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Comparison of N2O Inhalation and Ketamine in Pediatric PSA (PSA)

This study has been completed.
Information provided by (Responsible Party):
Seoul National University Hospital Identifier:
First received: February 1, 2009
Last updated: September 13, 2011
Last verified: September 2011
  • Ketamine provides effective and relatively safe sedation analgesia for primary closure of lacerated pediatric patients
  • However, deep sedation and adverse effects suggest the opportunity to develop alternative strategies
  • We compared the efficacy and adverse effects of ketamine to those of N2O gas for analgesia and anxiolysis during primary repair of lacerated pediatric patients

Condition Intervention Phase
Moderate Sedation
Drug: N2O gas vs ketamine
Phase 4

Study Type: Interventional
Study Design: Allocation: Randomized
Intervention Model: Parallel Assignment
Masking: Open Label
Primary Purpose: Treatment
Official Title: Comparison of N2O Inhalation and Ketamine IV Injection for Sedation in the Treatment of Laceration of Pediatric Patients.

Resource links provided by NLM:

Further study details as provided by Seoul National University Hospital:

Primary Outcome Measures:
  • The recovery time (from completion of laceration repair to recovery of mental state) [ Time Frame: before discharge ]

Secondary Outcome Measures:
  • Sedation scale [ Time Frame: before discharge ]
  • pain scale [ Time Frame: before discharge ]
  • Side effects [ Time Frame: during procedure and bedore discharge and 1day after discharge ]
  • Satisfaction of parents and clinicians [ Time Frame: before discharge ]

Enrollment: 32
Study Start Date: January 2009
Study Completion Date: December 2009
Primary Completion Date: December 2009 (Final data collection date for primary outcome measure)
Arms Assigned Interventions
Active Comparator: Ketamine
Ketamine 2mg/kg IV
Drug: N2O gas vs ketamine
Ketamine : 2mg/kg IV N2O : 50%-70% N2O gas
Experimental: N2O gas
50%-70% N2O gas inhalation
Drug: N2O gas vs ketamine
Ketamine : 2mg/kg IV N2O : 50%-70% N2O gas

Detailed Description:
  • There were 32 children who were randomly assigned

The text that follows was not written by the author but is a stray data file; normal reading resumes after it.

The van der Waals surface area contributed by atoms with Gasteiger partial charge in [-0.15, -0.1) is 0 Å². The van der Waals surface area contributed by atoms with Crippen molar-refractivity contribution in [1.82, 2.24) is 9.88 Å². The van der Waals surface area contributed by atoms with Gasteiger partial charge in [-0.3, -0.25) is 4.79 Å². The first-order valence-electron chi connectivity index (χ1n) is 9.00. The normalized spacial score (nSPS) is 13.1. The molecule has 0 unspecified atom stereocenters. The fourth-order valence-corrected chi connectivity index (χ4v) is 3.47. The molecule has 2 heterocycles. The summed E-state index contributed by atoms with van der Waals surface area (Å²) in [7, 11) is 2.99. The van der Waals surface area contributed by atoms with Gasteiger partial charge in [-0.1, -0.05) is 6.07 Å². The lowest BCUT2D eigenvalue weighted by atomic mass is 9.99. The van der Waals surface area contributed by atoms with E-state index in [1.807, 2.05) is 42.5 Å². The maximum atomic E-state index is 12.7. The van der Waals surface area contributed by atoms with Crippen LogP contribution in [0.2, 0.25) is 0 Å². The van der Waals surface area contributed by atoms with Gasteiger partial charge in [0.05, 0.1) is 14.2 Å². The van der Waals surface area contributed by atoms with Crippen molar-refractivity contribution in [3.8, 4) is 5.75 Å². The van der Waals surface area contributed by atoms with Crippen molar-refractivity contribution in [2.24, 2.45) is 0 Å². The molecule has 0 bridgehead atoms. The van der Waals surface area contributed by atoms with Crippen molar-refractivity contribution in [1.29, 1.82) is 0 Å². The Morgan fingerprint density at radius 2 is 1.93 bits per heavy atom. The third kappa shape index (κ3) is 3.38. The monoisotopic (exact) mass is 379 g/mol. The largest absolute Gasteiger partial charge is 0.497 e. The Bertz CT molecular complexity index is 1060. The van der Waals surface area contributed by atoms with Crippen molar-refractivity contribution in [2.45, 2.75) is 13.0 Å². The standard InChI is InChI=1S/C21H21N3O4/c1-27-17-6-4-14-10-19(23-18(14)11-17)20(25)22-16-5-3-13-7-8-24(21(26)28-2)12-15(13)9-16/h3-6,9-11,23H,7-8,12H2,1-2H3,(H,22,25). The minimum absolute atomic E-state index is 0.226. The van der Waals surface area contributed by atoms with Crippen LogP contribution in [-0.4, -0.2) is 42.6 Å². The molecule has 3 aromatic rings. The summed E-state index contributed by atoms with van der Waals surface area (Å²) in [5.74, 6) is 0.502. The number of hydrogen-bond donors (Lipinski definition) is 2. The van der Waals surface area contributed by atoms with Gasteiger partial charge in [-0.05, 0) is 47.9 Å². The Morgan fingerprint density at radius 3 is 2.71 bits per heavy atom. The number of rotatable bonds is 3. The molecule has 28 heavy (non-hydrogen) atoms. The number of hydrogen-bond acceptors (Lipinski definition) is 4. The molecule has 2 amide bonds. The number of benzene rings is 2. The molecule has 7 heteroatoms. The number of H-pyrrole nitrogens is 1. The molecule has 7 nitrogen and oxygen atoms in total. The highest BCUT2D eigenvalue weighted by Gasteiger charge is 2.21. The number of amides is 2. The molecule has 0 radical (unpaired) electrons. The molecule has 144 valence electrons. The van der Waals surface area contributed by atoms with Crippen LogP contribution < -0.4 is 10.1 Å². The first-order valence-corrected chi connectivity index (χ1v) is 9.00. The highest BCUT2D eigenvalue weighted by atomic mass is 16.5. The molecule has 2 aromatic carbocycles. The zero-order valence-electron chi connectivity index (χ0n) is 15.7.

• Recovery times were markedly shorter in the N2O group compared with those in the ketamine group (median, 0.0 min (interquartile range [IQR], 0.0-4.0 min) vs. median, 21.5 min (IQR, 12.5-37.5 min), N2O vs. ketamine, respectively, p < 0.05)
  • Sedation levels were deeper in the ketamine group than in the N2O group, but pain scales were comparable between groups
  • No difference was observed in the satisfaction scores by physicians, parents, or nurses.
  • N2O inhalation was preferable to injectable ketamine for pediatric patients because it is safe, allows for a faster recovery, maintains sufficient sedation time, and does not induce unnecessarily deep sedation

Ages Eligible for Study:   36 Months to 10 Years   (Child)
Sexes Eligible for Study:   All
Accepts Healthy Volunteers:   No

Inclusion Criteria:

  • Pediatric patients with lacerated wound

Exclusion Criteria:

  • Contraindication of ketamine or N2O gas
  • A wound around eye and mouth
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Please refer to this study by its identifier: NCT00834730

Korea, Republic of
Seoul National University Bundang Hospital
Gyeonggi-do, Korea, Republic of, 463-707
Sponsors and Collaborators
Seoul National University Hospital
Principal Investigator: Jin Hee Lee, Professor Seoul National University Bundang Hospital
  More Information

Publications automatically indexed to this study by Identifier (NCT Number):
Responsible Party: Seoul National University Hospital Identifier: NCT00834730     History of Changes
Other Study ID Numbers: N2O
Study First Received: February 1, 2009
Last Updated: September 13, 2011

Additional relevant MeSH terms:
Wounds and Injuries
Sensory System Agents
Peripheral Nervous System Agents
Physiological Effects of Drugs
Anesthetics, Dissociative
Anesthetics, Intravenous
Anesthetics, General
Central Nervous System Depressants
Excitatory Amino Acid Antagonists
Excitatory Amino Acid Agents
Neurotransmitter Agents
Molecular Mechanisms of Pharmacological Action processed this record on April 21, 2017